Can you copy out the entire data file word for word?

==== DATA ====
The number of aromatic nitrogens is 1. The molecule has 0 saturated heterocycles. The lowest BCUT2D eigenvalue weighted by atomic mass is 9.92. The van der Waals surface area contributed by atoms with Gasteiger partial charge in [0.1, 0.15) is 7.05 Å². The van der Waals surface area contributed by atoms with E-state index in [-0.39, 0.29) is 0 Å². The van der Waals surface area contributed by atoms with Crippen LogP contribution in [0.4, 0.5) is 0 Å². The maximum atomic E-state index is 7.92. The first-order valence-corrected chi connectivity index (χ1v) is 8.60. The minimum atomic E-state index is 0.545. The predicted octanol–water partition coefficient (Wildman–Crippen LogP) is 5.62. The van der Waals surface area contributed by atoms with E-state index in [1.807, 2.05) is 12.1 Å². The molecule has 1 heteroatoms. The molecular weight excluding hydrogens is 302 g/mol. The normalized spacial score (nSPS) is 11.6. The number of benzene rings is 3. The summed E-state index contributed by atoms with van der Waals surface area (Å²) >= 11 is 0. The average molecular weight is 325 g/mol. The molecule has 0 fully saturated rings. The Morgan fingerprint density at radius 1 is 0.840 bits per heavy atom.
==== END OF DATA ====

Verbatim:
The number of aromatic nitrogens is 1. The molecule has 0 saturated heterocycles. The lowest BCUT2D eigenvalue weighted by atomic mass is 9.92. The van der Waals surface area contributed by atoms with Gasteiger partial charge in [0.1, 0.15) is 7.05 Å². The van der Waals surface area contributed by atoms with E-state index in [-0.39, 0.29) is 0 Å². The van der Waals surface area contributed by atoms with Crippen LogP contribution in [0.4, 0.5) is 0 Å². The maximum atomic E-state index is 7.92. The first-order valence-corrected chi connectivity index (χ1v) is 8.60. The minimum atomic E-state index is 0.545. The predicted octanol–water partition coefficient (Wildman–Crippen LogP) is 5.62. The van der Waals surface area contributed by atoms with E-state index in [1.807, 2.05) is 12.1 Å². The molecule has 1 heteroatoms. The molecular weight excluding hydrogens is 302 g/mol. The normalized spacial score (nSPS) is 11.6. The number of benzene rings is 3. The summed E-state index contributed by atoms with van der Waals surface area (Å²) >= 11 is 0. The average molecular weight is 325 g/mol. The molecule has 0 fully saturated rings. The Morgan fingerprint density at radius 1 is 0.840 bits per heavy atom.